In a blog post, Kees Cook from Google’s Open Source Security Team compares the Linux kernel to the US automotive industry of the 1960s in order to drive home the point that while the kernel runs flawlessly, when it fails, it falls apart miserably.
“The huge community surrounding Linux allows it to do amazing things and run smoothly. What's still missing, though, is sufficient focus to make sure that Linux fails well too,” wrote Cook.
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Cook states he believes the problem is two-pronged. First, Linux needs to invest to make sure its code is robust, which will ensure that bugs don’t manifest at the rate that they do currently. But when they do, they should also be handled in a more efficient manner than the current arrangement.
Calling all downstream vendors
Sharing the “sobering” statistics, Cook says that the stable bug-fix only release of the kernel comes out with about 100 new fixes every week. This leaves downstream vendors with three choices; either to ignore all fixes, prioritize the “important” ones, or apply them all.
Highlighting the issues with all three strategies, he says that the only real option, from a security point of view, is to apply all fixes. This option however presents an engineering nightmare for vendors.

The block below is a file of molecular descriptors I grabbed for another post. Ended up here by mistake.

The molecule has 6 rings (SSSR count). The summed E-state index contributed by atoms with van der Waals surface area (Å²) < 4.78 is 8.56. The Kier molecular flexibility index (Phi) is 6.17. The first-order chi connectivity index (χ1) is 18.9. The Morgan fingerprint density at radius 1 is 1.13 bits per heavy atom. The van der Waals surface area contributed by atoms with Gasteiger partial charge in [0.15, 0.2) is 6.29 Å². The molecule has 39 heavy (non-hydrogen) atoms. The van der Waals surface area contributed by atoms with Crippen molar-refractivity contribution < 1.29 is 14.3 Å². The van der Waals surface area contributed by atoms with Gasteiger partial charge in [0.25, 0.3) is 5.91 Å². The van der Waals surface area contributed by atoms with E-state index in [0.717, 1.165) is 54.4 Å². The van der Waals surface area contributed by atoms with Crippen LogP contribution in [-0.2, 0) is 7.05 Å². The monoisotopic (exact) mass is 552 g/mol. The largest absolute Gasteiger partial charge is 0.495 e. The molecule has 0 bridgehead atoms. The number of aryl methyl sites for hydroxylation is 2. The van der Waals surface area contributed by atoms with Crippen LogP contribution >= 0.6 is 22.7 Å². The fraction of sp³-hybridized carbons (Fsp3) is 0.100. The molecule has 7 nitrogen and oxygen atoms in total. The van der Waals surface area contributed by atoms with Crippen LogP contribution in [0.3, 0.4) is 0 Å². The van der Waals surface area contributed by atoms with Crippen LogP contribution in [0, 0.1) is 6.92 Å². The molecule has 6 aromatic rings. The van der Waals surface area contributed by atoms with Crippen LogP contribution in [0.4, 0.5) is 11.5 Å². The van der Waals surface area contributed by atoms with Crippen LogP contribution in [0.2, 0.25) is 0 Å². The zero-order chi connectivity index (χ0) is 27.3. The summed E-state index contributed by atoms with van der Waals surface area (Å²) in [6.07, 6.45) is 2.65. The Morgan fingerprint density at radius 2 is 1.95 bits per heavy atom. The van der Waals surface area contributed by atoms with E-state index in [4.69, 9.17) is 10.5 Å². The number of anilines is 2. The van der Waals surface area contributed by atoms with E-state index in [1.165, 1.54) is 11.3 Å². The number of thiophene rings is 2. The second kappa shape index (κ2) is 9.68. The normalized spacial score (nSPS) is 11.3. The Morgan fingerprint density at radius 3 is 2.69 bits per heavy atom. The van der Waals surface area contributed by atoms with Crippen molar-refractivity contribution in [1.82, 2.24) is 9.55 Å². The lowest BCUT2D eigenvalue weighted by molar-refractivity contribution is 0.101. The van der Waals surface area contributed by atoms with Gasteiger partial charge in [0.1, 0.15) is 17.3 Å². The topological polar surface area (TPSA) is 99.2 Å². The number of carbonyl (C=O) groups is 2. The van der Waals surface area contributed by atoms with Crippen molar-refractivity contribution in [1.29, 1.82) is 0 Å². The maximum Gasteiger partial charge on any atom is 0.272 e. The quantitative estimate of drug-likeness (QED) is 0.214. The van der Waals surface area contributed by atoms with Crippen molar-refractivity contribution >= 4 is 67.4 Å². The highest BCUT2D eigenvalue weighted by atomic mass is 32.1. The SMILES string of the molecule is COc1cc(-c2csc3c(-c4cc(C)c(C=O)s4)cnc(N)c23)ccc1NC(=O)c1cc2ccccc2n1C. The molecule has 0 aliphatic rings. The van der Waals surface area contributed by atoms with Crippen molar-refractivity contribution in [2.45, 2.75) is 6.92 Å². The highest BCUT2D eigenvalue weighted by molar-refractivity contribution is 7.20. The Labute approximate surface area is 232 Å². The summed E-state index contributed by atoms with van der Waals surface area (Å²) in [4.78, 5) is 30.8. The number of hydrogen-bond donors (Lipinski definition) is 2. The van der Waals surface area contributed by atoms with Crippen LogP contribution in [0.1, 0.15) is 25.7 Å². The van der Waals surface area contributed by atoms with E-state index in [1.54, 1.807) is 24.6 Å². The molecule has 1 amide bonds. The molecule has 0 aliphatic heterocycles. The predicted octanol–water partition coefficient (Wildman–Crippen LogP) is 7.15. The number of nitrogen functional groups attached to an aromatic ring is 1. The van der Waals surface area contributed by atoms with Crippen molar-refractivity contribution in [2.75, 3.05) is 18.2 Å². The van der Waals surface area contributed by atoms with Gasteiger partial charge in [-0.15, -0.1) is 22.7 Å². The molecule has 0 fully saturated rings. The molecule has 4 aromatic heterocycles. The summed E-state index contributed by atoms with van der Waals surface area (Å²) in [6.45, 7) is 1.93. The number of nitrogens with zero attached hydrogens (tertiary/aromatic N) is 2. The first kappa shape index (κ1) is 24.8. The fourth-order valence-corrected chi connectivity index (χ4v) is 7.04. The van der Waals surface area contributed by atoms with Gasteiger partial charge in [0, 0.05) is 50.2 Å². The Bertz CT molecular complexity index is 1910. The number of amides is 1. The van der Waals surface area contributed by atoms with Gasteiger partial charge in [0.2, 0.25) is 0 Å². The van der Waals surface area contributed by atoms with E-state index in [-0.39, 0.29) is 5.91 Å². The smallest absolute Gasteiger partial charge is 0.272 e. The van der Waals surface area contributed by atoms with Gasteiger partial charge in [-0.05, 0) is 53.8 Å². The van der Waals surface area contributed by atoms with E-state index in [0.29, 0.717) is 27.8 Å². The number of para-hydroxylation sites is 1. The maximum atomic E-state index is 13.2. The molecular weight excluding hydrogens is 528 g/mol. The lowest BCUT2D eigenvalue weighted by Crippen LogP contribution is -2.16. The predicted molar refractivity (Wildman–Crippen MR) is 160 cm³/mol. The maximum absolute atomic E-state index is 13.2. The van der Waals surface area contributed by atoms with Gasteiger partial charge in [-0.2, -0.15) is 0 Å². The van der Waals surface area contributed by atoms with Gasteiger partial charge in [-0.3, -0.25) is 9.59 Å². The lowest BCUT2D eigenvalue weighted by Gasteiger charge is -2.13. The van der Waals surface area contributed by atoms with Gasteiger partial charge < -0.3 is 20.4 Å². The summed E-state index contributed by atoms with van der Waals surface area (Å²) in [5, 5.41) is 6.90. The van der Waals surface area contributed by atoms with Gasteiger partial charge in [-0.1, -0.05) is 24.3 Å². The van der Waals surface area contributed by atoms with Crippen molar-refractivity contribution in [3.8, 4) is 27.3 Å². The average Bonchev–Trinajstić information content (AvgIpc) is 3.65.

Instead Cook suggests that rather than individual vendors applying the fixes, greater onus should be laid on increasing upstream collaboration. He suggests various mechanisms including introducing more automated testing, continuous integration, and other steps to streamline the kernel’s development process.
“Instead of testing kernels after they're released, it's more effective to test during development,” suggests Cook, asking downstream vendors to infuse at least a 100 more engineers to work on the upstream kernel.
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With almost two decades of writing and reporting on Linux, Mayank Sharma would like everyone to think he’s TechRadar Pro’s expert on the topic. Of course, he’s just as interested in other computing topics, particularly cybersecurity, cloud, containers, and coding.